Assessment of Lipid Peroxidation and Activities of Antioxidant Enzymes in Phosphide- Powder Residue Exposed Rats
Ayobola A Iyanda*
Department of Chemical Pathology, College of Health Sciences, Ladoke Akintola University of Technology, Osogbo, Nigeria
- *Corresponding Author:
- Ayobola A Iyanda
Department of Chemical Pathology
College of Health Sciences
Ladoke Akintola University of Technology
E-mail: [email protected]
Received date: October 01, 2012; Accepted date: October 31, 2012; Published date: November 02, 2012
Citation: Iyanda AA (2012) Assessment of Lipid Peroxidation and Activities of Antioxidant Enzymes in Phosphide- Powder Residue Exposed Rats. J Drug Metab Toxicol 3:132. doi:10.4172/2157-7609.1000132
Copyright: © 2012 Iyanda AA. This is an open-access article distributed under the terms of the Creative Commons Attribution License, which permits unrestricted use, distribution, and reproduction in any medium, provided the original author and source are credited.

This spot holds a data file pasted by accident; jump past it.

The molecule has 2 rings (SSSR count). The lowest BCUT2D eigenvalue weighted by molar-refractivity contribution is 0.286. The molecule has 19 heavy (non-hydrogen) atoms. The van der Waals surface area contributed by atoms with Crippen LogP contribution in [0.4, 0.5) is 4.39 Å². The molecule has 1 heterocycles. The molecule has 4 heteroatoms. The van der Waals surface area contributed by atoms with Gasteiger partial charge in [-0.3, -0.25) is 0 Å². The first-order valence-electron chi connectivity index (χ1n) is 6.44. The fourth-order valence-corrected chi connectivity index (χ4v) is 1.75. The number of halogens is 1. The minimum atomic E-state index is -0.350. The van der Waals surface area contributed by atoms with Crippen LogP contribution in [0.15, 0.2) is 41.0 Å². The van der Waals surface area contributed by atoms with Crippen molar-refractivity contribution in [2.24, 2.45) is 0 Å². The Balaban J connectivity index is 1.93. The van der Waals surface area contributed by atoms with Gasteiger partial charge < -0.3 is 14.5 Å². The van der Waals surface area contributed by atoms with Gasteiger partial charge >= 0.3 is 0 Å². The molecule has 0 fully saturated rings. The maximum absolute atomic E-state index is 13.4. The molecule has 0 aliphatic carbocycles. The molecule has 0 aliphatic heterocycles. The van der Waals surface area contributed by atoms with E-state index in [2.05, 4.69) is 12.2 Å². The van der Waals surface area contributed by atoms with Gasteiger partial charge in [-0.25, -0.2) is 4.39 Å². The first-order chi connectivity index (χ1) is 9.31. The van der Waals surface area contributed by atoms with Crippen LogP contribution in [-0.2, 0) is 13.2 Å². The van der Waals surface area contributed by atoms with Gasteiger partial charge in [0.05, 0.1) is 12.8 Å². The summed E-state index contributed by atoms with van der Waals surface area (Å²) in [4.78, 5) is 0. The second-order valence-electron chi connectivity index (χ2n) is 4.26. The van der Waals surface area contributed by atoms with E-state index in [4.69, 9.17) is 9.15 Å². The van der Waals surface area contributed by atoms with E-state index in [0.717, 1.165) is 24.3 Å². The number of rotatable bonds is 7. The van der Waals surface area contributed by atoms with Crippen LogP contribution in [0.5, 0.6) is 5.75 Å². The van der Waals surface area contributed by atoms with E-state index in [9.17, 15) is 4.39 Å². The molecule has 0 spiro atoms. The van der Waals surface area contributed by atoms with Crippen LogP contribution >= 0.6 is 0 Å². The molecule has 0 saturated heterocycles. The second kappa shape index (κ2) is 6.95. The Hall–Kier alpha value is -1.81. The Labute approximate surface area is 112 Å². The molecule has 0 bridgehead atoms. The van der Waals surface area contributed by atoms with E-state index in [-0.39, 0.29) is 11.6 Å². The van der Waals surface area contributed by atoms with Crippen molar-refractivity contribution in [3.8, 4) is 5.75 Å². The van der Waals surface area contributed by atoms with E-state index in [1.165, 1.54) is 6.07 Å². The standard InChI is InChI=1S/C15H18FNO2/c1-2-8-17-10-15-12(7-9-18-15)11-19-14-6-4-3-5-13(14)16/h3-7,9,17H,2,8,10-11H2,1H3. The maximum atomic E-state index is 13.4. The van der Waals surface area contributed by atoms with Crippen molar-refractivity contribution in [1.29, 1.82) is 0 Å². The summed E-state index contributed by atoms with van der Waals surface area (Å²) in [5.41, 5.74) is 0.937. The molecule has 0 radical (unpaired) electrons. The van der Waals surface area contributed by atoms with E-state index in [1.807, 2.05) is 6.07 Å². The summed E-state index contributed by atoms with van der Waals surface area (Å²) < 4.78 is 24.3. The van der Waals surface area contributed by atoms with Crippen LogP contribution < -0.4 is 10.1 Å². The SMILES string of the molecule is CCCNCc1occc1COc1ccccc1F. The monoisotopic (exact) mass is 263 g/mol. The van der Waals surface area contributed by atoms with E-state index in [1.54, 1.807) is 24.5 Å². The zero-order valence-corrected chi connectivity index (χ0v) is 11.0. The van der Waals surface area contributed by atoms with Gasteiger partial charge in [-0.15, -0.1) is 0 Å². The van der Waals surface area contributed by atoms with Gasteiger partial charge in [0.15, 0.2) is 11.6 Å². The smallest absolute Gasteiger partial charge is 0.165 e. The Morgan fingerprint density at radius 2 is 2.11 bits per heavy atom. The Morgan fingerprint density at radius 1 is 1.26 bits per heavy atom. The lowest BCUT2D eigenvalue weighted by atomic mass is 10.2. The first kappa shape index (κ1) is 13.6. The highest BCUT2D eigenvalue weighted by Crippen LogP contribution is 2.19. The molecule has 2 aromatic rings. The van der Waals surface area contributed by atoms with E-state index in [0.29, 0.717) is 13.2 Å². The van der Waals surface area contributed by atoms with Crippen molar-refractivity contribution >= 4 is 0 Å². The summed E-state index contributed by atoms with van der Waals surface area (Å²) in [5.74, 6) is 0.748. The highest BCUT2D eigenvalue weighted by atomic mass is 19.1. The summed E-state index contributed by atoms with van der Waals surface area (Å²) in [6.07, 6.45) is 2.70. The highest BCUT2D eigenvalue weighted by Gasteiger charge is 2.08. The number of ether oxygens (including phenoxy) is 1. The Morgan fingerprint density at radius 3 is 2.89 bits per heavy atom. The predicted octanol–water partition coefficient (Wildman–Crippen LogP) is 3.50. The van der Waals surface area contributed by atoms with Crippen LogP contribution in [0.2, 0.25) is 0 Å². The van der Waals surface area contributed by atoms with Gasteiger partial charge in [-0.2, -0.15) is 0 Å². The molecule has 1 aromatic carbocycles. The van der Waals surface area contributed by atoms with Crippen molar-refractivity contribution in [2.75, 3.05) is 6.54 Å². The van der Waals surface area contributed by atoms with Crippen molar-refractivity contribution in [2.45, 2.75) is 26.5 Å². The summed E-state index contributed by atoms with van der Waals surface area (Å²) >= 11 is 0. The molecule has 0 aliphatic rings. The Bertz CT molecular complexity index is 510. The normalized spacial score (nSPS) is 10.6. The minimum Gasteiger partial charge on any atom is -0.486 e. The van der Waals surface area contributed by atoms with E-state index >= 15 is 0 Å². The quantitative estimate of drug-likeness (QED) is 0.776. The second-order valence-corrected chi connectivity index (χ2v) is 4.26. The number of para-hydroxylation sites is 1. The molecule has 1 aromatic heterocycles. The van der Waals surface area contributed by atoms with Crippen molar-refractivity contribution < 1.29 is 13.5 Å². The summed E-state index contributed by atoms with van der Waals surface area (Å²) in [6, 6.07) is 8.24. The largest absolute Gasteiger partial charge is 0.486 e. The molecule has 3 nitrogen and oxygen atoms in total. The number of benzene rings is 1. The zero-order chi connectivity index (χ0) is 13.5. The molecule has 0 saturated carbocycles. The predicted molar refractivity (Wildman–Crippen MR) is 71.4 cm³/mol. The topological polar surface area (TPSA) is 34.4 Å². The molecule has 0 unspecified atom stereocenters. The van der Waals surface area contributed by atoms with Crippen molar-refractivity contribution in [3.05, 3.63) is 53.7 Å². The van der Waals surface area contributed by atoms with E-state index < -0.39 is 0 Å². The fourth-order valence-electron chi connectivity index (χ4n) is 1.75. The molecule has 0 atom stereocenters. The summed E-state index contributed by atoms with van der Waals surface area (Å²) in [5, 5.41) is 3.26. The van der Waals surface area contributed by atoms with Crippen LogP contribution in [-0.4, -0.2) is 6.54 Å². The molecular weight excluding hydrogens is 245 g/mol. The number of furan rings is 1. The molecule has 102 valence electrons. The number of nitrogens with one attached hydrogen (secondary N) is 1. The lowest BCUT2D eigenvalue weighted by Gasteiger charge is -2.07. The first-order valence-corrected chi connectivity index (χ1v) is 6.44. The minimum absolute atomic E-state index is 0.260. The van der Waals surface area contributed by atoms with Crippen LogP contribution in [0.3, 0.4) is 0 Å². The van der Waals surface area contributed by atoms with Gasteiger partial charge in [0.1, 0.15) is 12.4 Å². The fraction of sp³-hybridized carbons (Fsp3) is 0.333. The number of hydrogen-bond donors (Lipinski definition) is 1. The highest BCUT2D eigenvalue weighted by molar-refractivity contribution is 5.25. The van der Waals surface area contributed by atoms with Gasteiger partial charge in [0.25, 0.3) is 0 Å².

Cowpea, Vigna unguiculata (L.) Walpers is an important edible legume crop, is a good source of vegetable protein for millions of people. The estimation of global post-harvest losses caused by insect damage is enormous; therefore to prevent such wastage the use of synthetic chemical pesticides to protect stored grains is widespread. In some cases pesticide contamination of fumigated grains has been documented. The aim of this study to establish if oxidative stress is induced in animals exposed to such treated/contaminated cowpea. Eighteen female Wistar rats divided equally into three groups were used for the study. The rats in the first group were fed untreated cowpea and served as control while the rats in the second and third groups received phosphide-powder residue contaminated and uncontaminated cowpea respectively. Blood was drawn by retro-orbital bleeding. Analysis of blood to determine levels of malondialdehyde and glutathione as well as the activities of serum catalase, glutathione peroxidase, glutathione reductase, glutathione S transferase and superoxide dismutase in these rats revealed that while the level of reduced glutathione and activities of antioxidant enzymes were significantly reduced (p<0.05), the levels of malondialdehyde and oxidized glutathione were significantly increased (p<0.05) in rats fed with contaminated cowpea compared with control. These indices were not significantly changed (p>0.05) in rats fed with uncontaminated cowpea compared with control. The results of this study support the hypothesis that exposure of an animal to phosphide powder residue is capable of inducing oxidative stress.